Cornell Sues Builders for Botched Museum Add-On

     ITHACA, N.Y. – A defectively designed and constructed addition to Cornell University’s art museum has left its contents susceptible to damage from water leaks and humidity, a state-court suit says.
     Cornell sued New York-based Pei Cobb Freed & Partners Architects LLP and Murnane Building Contractors in Tompkins County, claiming the shoddy construction of the museum addition makes it impossible for the museum to do its work.
     “Cornell has suffered numerous problems with the museum addition which have compromised its ability to bring outside exhibits to the Johnson Art Museum, maintain the extensive and exceptionally valuable collection of the museum, and attract both visitors and donors to the institution,” the complaint states.
     The university’s Herbert F. Johnson Museum of Art, located on Cornell’s Ithaca campus, was designed by famed architect I.M. Pei and opened in 1973.
     “The museum is a centerpiece of Cornell’s Ithaca campus, both for the iconic design of the building and the impressively large and diverse art collection it houses,” the complaint states.
     “Over the years the museum has developed a pressing need for more ‘smart’ gallery space to accommodate its growing art collection and increased visitor traffic in the context of technologically advanced 21st-century museum,” the lawsuit states.
     Construction on the addition began in 2009 and continued into 2012, according to the lawsuit. The school hired Pei Cobb Freed & Partners to design the addition.
     Cornell claims the architectural design is not consistent with industry standards with regard to indoor temperature and humidity specifications – needed to maintain the integrity of the artwork – and that water leaks in the building’s roof weren’t remedied by the contractors.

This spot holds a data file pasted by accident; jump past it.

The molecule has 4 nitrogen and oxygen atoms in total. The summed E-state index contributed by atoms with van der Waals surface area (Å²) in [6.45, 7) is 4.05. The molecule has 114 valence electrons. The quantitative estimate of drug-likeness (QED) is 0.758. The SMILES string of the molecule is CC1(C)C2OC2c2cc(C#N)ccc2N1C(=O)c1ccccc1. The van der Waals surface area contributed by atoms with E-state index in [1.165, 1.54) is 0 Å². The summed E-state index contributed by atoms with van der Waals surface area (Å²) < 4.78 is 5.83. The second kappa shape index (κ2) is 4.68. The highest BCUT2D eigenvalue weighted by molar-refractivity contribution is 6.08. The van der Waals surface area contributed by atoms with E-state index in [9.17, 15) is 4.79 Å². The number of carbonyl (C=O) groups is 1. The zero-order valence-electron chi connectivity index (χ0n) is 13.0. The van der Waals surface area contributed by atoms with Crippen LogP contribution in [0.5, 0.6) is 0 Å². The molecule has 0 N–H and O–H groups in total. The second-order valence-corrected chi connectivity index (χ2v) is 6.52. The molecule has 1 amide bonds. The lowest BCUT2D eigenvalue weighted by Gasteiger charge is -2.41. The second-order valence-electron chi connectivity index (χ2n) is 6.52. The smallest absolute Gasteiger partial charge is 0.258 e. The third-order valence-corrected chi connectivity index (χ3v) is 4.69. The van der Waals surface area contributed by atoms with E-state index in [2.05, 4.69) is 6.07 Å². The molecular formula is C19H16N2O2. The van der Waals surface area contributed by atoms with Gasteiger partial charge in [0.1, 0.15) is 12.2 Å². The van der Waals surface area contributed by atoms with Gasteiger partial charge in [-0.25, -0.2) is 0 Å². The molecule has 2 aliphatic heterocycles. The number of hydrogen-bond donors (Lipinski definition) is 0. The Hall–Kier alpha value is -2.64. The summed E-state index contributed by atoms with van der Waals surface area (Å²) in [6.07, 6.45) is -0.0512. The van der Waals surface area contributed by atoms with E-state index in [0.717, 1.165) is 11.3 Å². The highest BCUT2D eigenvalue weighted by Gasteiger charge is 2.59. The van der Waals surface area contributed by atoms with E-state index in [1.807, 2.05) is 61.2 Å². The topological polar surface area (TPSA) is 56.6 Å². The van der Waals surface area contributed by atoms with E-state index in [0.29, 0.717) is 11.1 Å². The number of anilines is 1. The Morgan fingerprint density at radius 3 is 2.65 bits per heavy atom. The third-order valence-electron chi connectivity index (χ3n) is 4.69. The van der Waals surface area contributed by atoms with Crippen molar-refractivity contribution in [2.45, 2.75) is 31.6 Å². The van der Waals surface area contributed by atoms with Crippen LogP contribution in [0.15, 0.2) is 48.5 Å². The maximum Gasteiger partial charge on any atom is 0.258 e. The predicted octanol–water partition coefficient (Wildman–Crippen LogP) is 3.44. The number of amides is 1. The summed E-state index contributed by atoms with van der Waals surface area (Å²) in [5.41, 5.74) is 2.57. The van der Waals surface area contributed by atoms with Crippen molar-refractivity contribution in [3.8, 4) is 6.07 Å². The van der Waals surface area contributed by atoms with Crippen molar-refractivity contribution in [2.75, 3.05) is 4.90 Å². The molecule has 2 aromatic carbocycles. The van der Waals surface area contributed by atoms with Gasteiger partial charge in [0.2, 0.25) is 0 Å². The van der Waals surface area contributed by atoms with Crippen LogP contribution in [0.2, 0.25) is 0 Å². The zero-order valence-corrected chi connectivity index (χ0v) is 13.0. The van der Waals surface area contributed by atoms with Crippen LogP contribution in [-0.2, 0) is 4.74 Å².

“Photographs taken by Pei and Cornell, field reports by Pei, as well as other documents from the time of the construction, all note that water was trapped in interstitial assemblies and/or leaking into the interior at the roof’s perimeter or at the light fixtures during construction.
     “On information and belief, Murnane did not take any steps to remediate the trapped water, which was obvious and apparent and known to both Murnane and Pei,” the complaint states.
     “Pei’s plans and designs for the roof to the museum addition were inherently and materially defective because the design does not allow for the regular maintenance or repair of the piping and wiring incorporated into the roofing structure,” according to the complaint.
     “Pei’s design necessitates major construction and disruption for routine maintenance and minor repairs.”
     Other alleged defects include cracks in the ceiling around the light fixtures and windows which are inadequate to resist condensation.
     “Pei’s plans and designs for the building, even when carried to full and accurate execution by Murnane, were inherently flawed and materially defective such that the design was fundamentally incompatible with the essential goals and purposes of the museum addition,” the lawsuit states.
     The university is suing for architectural malpractice, breach of contract and negligent construction and supervision.
     Cornell is represented by Nelson Roth.

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